Tip - Zener Diodes

Zener diodes are common very basic voltage regulation and voltage referencing. They are designed to break down in a non-destructive manner when subject to reverse voltage. This is why zeners are generally always connected in reverse bias, and depending on the type of zener, will depend on its reverse breakdown voltage.

When the zener reaches this reverse voltage breakdown, it will do its best to maintain that voltage, and will sink a lot of current to try to achieve this. Without some sort of current limiting resistor, the diode would 'melt' fairly quickly.

Have a read of your zeners datasheet, and find its nominal current (or test current) to calculate the current limiting resistor required.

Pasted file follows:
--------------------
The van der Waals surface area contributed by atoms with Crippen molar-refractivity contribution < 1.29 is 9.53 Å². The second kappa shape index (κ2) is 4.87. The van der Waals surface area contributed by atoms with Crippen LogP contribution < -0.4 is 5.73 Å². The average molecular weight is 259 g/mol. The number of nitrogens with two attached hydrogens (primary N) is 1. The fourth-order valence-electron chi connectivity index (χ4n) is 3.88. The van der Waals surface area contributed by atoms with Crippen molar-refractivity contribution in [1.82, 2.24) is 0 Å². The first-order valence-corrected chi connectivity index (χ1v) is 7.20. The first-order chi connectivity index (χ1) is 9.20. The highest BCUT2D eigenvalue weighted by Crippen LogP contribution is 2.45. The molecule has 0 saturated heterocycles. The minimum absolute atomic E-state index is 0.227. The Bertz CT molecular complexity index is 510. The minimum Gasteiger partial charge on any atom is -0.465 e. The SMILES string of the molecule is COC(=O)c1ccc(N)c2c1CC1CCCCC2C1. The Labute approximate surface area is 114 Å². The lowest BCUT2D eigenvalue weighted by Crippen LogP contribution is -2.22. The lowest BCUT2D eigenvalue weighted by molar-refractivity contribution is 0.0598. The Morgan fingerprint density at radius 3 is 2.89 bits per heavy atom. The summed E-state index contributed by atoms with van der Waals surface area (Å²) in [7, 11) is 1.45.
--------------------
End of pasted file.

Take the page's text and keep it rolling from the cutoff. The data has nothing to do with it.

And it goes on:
Lets say you had a 12V DC signal from your car somewhere that you want to interrogate with your PIC micro to check if something is on or off. Now car voltages are anything but stable, they have plenty of dependencies, e.g. the current load on the batteries, the charging voltage from the alternator, spikes from different sources, so how can we interface this with our PIC micro safely? By using a 4.7V zener!

The zener I have chosen (1N4732) has a tested current of 53mA. So to calculate the current limiting resistor, the equation would be;

R = V / I

R = 12 / 0.053

R = 226ohm (220ohm is the closest standard resistance to this value)

Click Here to view a Video of simulating the differences of Zener regulation and Voltage dividers!

Forum Activity

Member Access